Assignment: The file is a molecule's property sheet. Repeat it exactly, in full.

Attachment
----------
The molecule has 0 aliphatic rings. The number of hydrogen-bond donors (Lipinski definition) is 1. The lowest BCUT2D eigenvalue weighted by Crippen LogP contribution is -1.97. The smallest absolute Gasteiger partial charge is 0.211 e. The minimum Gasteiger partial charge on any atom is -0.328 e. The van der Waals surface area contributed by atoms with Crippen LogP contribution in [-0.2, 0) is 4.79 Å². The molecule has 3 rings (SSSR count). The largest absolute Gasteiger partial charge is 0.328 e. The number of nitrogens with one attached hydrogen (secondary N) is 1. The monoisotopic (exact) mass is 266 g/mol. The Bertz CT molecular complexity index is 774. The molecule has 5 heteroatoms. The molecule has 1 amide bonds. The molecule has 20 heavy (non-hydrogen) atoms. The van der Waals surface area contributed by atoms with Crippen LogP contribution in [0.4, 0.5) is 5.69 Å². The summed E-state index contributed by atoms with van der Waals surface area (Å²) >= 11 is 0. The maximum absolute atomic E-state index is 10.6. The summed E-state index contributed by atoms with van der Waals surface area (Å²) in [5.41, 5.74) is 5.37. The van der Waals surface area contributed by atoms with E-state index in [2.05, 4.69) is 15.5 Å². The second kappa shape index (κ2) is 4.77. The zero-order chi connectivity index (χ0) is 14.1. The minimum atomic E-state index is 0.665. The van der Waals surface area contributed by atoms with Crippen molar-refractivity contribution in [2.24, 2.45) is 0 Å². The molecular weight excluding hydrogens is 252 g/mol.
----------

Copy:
The molecule has 0 aliphatic rings. The number of hydrogen-bond donors (Lipinski definition) is 1. The lowest BCUT2D eigenvalue weighted by Crippen LogP contribution is -1.97. The smallest absolute Gasteiger partial charge is 0.211 e. The minimum Gasteiger partial charge on any atom is -0.328 e. The van der Waals surface area contributed by atoms with Crippen LogP contribution in [-0.2, 0) is 4.79 Å². The molecule has 3 rings (SSSR count). The largest absolute Gasteiger partial charge is 0.328 e. The number of nitrogens with one attached hydrogen (secondary N) is 1. The monoisotopic (exact) mass is 266 g/mol. The Bertz CT molecular complexity index is 774. The molecule has 5 heteroatoms. The molecule has 1 amide bonds. The molecule has 20 heavy (non-hydrogen) atoms. The van der Waals surface area contributed by atoms with Crippen LogP contribution in [0.4, 0.5) is 5.69 Å². The summed E-state index contributed by atoms with van der Waals surface area (Å²) >= 11 is 0. The maximum absolute atomic E-state index is 10.6. The summed E-state index contributed by atoms with van der Waals surface area (Å²) in [5.41, 5.74) is 5.37. The van der Waals surface area contributed by atoms with E-state index in [2.05, 4.69) is 15.5 Å². The second kappa shape index (κ2) is 4.77. The zero-order chi connectivity index (χ0) is 14.1. The minimum atomic E-state index is 0.665. The van der Waals surface area contributed by atoms with Crippen molar-refractivity contribution in [2.24, 2.45) is 0 Å². The molecular weight excluding hydrogens is 252 g/mol.